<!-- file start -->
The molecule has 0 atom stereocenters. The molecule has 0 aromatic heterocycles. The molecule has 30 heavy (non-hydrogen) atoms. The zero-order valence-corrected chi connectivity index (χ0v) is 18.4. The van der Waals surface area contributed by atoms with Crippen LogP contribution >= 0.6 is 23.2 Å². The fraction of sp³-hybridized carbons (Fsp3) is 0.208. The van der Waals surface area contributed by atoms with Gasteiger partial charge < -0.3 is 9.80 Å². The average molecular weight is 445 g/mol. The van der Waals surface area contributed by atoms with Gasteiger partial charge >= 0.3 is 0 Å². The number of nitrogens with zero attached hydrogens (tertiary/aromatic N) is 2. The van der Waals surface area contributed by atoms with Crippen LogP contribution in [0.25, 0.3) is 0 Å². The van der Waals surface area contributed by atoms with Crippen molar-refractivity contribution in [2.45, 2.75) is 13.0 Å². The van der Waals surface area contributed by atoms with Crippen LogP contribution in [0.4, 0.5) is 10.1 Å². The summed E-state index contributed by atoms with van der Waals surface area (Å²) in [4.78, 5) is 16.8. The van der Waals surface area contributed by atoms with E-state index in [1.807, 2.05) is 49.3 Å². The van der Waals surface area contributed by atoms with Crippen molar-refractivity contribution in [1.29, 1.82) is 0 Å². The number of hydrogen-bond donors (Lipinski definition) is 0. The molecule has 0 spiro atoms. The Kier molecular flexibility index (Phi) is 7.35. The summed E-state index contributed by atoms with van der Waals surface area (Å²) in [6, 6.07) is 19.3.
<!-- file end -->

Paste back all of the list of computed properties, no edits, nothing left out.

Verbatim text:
The molecule has 0 atom stereocenters. The molecule has 0 aromatic heterocycles. The molecule has 30 heavy (non-hydrogen) atoms. The zero-order valence-corrected chi connectivity index (χ0v) is 18.4. The van der Waals surface area contributed by atoms with Crippen LogP contribution >= 0.6 is 23.2 Å². The fraction of sp³-hybridized carbons (Fsp3) is 0.208. The van der Waals surface area contributed by atoms with Gasteiger partial charge < -0.3 is 9.80 Å². The average molecular weight is 445 g/mol. The van der Waals surface area contributed by atoms with Gasteiger partial charge >= 0.3 is 0 Å². The number of nitrogens with zero attached hydrogens (tertiary/aromatic N) is 2. The van der Waals surface area contributed by atoms with Crippen LogP contribution in [0.25, 0.3) is 0 Å². The van der Waals surface area contributed by atoms with Crippen molar-refractivity contribution in [2.45, 2.75) is 13.0 Å². The van der Waals surface area contributed by atoms with Crippen LogP contribution in [0.4, 0.5) is 10.1 Å². The summed E-state index contributed by atoms with van der Waals surface area (Å²) in [4.78, 5) is 16.8. The van der Waals surface area contributed by atoms with E-state index in [1.807, 2.05) is 49.3 Å². The van der Waals surface area contributed by atoms with Crippen molar-refractivity contribution in [1.29, 1.82) is 0 Å². The number of hydrogen-bond donors (Lipinski definition) is 0. The molecule has 0 spiro atoms. The Kier molecular flexibility index (Phi) is 7.35. The summed E-state index contributed by atoms with van der Waals surface area (Å²) in [6, 6.07) is 19.3.